Frieden, who successfully argued that his client suffers from obsessive-compulsive disorder, told the court, "She loved these animals. She thought they needed her, and she was afraid to call the authorities, fearing they'd be euthanized."

Frieden's rhetorical flourish is disingenuous and McDonough's compassion is misplaced. As reported by Cat Defender on July 21th (See "Northern Virginia Woman Caught Hoarding 575 Cats"), this is not Knueven's first brush with the law. Back in August of 2001, authorities removed one-hundred-fifteen cats from her home but unwisely allowed her to keep five other cats. It is not known how many dead ones were removed. In July of this year, 306 live cats and 87 dead ones were removed from a house that Knueven shared with her husband. A few days later, 48 live cats and 134 dead ones were removed from the home of her fifty-seven year old daughter, Karen Forrest, on Lakepointe Drive in nearby Burke. During the interim between searches, Knueven was even so brazen as to attempt to obstruct justice by shuttling the cats between houses.

The Washington Post is not honest enough to admit it, but most likely all 354 cats trapped at both residences (See photo above of a policeman with several caged cats) were later exterminated by animal control personnel. Although these licensed cat killers trot out all the usual justifications for their barbarism -- cats are too wild, diseased, inbred, etc., in reality they hate cats and are all too eager to snuff out their fragile lives. Even if that is overstating it a bit, it would not make any difference because in addition to being murderers they are too cheap to board them and too bone-lazy to find them homes. In Virginia, as is the case everywhere else in the corrupt-to-the-core United States, nearly all public spending from here until doomsday is already earmarked for the pockets of crooked politicians and the clients that they serve.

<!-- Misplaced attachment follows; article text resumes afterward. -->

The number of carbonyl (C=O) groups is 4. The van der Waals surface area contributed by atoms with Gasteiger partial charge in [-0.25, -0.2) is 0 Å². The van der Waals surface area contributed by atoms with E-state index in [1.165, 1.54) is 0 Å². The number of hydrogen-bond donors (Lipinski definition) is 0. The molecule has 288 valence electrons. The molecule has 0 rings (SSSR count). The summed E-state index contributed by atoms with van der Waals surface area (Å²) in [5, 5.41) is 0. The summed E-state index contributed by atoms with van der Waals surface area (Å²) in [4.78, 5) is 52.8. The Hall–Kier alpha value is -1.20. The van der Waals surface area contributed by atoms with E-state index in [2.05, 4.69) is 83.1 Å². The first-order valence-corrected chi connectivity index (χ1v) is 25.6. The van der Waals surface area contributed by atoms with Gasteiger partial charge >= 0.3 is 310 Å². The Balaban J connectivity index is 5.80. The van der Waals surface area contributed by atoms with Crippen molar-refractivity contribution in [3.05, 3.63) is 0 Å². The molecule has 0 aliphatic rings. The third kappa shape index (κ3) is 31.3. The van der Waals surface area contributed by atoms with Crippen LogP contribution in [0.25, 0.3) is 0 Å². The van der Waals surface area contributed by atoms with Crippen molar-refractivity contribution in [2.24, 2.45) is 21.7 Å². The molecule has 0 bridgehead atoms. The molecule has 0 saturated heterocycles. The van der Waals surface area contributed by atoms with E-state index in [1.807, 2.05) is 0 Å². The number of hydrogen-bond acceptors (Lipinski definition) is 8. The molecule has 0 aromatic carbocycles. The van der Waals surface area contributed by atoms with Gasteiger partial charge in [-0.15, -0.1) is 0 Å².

Tufts veterinarian Gary Patronek, who is an expert on animal hoarding, is not persuaded that hoarders are motivated by altruistic concerns. On the contrary, he is convinced that they are mentally disturbed exploiters of animals. Specifically, he believes that the process of collecting and then subsequently neglecting scores of vulnerable animals fulfills some unrequited need in them and not vice versa.

The trial in Fairfax makes a mockery of justice. In particular, all of the sympathies ladled upon the defendant by both the judge and her lawyer are especially odious in that they were not accompanied by an iota of compassion for the victims. It is high time that the courts recognized the moral imperative that cats are living beings also and that feline life is not any less precious than human life.

By setting the going rate at $500 for killing 575 cats, the court is saying that the life of a cat is worth less than $1. Knueven sure got her money's worth! Although a judge may consider a defendant's age and mental soundness when meting out punishment, neither factor, whether taken singularly or together, should be so construed as to bestow a carte blanche right upon a defendant to massacre cats. Knueven accordingly should have been jailed and fined heavily. Furthermore, since no evidence has been presented by the media that her accomplices are either too old or too mentally deranged to be held accountable, they too should have been forced to stand in the dock.

Photos: NBC4.com

Monday, December 19, 2005

At Least One-Hundred-Thousand Cats and Dogs Were Killed by Katrina Along the Gulf Coast


Katrina conjures up so many vivid mental images: Mother Nature's unrelenting wrath; the huddled masses inside the Superdome and the New Orleans Convention Center; an old folks home being abandoned and its residents left to die alone; policemen stripping off their uniforms and deserting their posts; prison inmates left to fend for themselves as toxic floodwater quickly rose to their chins; the Red Cross collecting millions of dollars in donations and, in a repeat performance of its unscrupulous conduct in the aftermath of nine-one-one, refusing to spend it on the needy; and, the total lack of any genuine concern or sympathy for the victims by President George Bush, FEMA, Louisiana Governor Kathleen Blanco, and New Orleans Mayor Ray Nagin.